Caroline Adams (Pundit) in ‘The Book Club Play.’ Photo by Harvey Levine.Photo by Harvey Levine.

There’s some terrific meta-theatricality at play, notably the monologues between scenes by Caroline Adams, who appears as five different characters, each more outrageous than the last, riffing on the meaning of books. Adams seems to transmogrify before our eyes as she becomes by turns a literary agent, a Walmart stock manager, a skydiving librarian, and more. These interludes cover for the cast’s five full changes of costume (designed with astute flair by Eric Scerbo), but they’re also their own reward.

The Book Club Play at Silver Spring Stage is truly novel, an actual thinking person’s entertainment. And as directed by Karen Fleming at a brisk and witty pace, it’s the theatrical equivalent of a laugh-out-loud page turner.

Ana: Lena Winter; Lily: Jasmine Jones; Rob: Spencer Knoll; Jen: Camille Pozderac; Will: Nicholas Bashour; Alex: Andy Greenleaf; Pundit: Caroline Adams.

Director & Co-Producer: Karen Fleming; Co-Producer: Jennifer Dorsey; Assistant Director: Janet VA Replogle; Stage Manager: Denise M. Gilmore; Set Designer & Master Carpenter: Bill Dunbar; Scenic Painter: K.O. Myers; Set Construction & Painting: Nancy Davis, Karen Fleming, Denise Gilmore, Joyce Kraimer & Joy Wyne; Set Dressing: Nancy Davis, Bill Dunbar & Joy Wyne; Lighting Designer: Bill Strein; Lighting Technician: Jim Robertson; Projections: Steve Deming; Graphics: Leigh K. Rawls; Sound Designer & Composer: Patrick Hughes; Sound Technician: Jeff Mikoni; Properties Designers: Carlton & Jane Maryott; Costume Designer: Erie Scerbo; Photographers: Harvey Levine &Jon Goell; Artistic Liaison: Jacy D’Aiutolo; Opening Night Reception: Seth Ghitelman.

Running Time: Two hours, including one intermission.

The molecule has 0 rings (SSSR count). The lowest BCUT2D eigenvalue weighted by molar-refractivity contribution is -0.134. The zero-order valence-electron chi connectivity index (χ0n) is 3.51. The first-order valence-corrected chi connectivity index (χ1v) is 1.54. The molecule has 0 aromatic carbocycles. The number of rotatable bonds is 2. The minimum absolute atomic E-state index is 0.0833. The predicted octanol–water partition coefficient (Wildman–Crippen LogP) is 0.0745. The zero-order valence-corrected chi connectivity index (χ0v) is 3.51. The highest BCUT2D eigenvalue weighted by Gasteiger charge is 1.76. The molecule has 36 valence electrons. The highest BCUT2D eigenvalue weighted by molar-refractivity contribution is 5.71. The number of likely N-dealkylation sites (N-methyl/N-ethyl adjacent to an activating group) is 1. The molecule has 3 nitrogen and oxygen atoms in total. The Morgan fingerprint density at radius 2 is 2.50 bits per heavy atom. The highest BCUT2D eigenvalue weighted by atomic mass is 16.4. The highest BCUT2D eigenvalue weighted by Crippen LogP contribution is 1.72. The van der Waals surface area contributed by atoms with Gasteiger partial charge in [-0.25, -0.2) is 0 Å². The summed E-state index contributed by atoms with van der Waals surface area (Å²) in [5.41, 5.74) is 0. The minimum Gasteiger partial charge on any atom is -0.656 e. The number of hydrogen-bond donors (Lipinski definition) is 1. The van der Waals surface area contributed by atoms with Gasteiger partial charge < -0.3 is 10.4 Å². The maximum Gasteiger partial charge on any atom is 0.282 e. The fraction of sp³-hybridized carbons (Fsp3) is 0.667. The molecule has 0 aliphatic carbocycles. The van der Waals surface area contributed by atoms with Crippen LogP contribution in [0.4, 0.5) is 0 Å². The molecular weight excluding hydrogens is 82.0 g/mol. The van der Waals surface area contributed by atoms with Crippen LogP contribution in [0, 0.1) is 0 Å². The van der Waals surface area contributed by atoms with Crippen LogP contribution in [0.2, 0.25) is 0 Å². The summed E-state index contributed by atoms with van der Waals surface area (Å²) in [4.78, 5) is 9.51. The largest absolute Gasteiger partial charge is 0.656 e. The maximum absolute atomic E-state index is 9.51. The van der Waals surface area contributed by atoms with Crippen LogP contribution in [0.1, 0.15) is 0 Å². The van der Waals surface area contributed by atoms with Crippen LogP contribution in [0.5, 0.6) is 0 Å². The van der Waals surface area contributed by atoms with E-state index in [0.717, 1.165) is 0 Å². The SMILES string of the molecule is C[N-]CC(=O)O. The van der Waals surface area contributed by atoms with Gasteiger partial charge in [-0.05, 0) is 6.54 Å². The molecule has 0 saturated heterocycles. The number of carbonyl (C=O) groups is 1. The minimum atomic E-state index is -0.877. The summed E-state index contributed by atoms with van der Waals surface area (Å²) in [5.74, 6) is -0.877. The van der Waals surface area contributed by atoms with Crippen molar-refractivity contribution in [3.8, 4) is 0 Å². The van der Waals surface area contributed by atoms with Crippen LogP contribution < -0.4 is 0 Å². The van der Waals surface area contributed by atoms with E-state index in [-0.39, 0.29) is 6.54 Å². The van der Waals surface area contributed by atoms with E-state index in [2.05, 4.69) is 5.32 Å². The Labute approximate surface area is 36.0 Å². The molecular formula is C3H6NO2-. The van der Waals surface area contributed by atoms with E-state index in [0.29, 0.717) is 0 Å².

The Book Club Play plays through October 12, 2019, at Silver Spring Stage, 10145 Colesville Road, Silver Spring, MD, located in the Woodmoor Shopping Center. Purchase tickets at the door, by phone (301) 593-6036, or online.

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John Stoltenberg
John Stoltenberg is executive editor of DC Theater Arts. He writes both reviews and his Magic Time! column, which he named after that magical moment between life and art just before a show begins. In it, he explores how art makes sense of life—and vice versa—as he reflects on meanings that matter in the theater he sees. Decades ago, in college, John began writing, producing, directing, and acting in plays. He continued through grad school—earning an M.F.A. in theater arts from Columbia University School of the Arts—then lucked into a job as writer-in-residence and administrative director with the influential experimental theater company The Open Theatre, whose legendary artistic director was Joseph Chaikin. Meanwhile, his own plays were produced off-off-Broadway, and he won a New York State Arts Council grant to write plays. Then John’s life changed course: He turned to writing nonfiction essays, articles, and books and had a distinguished career as a magazine editor. But he kept going to the theater, the art form that for him has always been the most transcendent and transporting and best illuminates the acts and ethics that connect us. He tweets at @JohnStoltenberg. Member, American Theatre Critics Association.